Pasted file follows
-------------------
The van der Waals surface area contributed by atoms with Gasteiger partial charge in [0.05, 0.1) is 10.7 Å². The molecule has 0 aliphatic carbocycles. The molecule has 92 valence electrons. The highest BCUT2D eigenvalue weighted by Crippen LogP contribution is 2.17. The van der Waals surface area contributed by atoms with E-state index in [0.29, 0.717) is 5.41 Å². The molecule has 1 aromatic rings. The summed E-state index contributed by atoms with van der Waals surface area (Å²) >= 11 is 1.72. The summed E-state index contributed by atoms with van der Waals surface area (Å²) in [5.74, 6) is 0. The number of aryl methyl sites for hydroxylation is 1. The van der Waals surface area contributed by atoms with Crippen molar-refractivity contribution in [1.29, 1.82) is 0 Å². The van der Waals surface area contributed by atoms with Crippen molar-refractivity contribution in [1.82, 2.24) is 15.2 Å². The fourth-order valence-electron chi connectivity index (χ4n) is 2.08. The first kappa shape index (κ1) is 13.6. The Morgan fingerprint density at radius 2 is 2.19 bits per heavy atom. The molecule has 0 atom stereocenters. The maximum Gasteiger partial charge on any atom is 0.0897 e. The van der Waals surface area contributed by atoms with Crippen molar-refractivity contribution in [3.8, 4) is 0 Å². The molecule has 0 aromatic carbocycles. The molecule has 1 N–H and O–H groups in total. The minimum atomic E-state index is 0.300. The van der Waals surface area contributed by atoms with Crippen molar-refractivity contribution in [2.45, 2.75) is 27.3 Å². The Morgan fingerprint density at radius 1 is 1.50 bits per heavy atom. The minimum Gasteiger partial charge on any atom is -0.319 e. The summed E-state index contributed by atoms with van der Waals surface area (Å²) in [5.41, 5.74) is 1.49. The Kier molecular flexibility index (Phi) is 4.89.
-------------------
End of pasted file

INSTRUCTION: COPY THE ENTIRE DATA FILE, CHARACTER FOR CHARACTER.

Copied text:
The van der Waals surface area contributed by atoms with Gasteiger partial charge in [0.05, 0.1) is 10.7 Å². The molecule has 0 aliphatic carbocycles. The molecule has 92 valence electrons. The highest BCUT2D eigenvalue weighted by Crippen LogP contribution is 2.17. The van der Waals surface area contributed by atoms with E-state index in [0.29, 0.717) is 5.41 Å². The molecule has 1 aromatic rings. The summed E-state index contributed by atoms with van der Waals surface area (Å²) >= 11 is 1.72. The summed E-state index contributed by atoms with van der Waals surface area (Å²) in [5.74, 6) is 0. The number of aryl methyl sites for hydroxylation is 1. The van der Waals surface area contributed by atoms with Crippen molar-refractivity contribution in [1.29, 1.82) is 0 Å². The van der Waals surface area contributed by atoms with Crippen molar-refractivity contribution in [1.82, 2.24) is 15.2 Å². The fourth-order valence-electron chi connectivity index (χ4n) is 2.08. The first kappa shape index (κ1) is 13.6. The Morgan fingerprint density at radius 2 is 2.19 bits per heavy atom. The molecule has 0 atom stereocenters. The maximum Gasteiger partial charge on any atom is 0.0897 e. The van der Waals surface area contributed by atoms with Crippen molar-refractivity contribution in [3.8, 4) is 0 Å². The molecule has 0 aromatic carbocycles. The molecule has 1 N–H and O–H groups in total. The minimum atomic E-state index is 0.300. The van der Waals surface area contributed by atoms with Crippen molar-refractivity contribution in [2.45, 2.75) is 27.3 Å². The Morgan fingerprint density at radius 1 is 1.50 bits per heavy atom. The minimum Gasteiger partial charge on any atom is -0.319 e. The summed E-state index contributed by atoms with van der Waals surface area (Å²) in [5.41, 5.74) is 1.49. The Kier molecular flexibility index (Phi) is 4.89.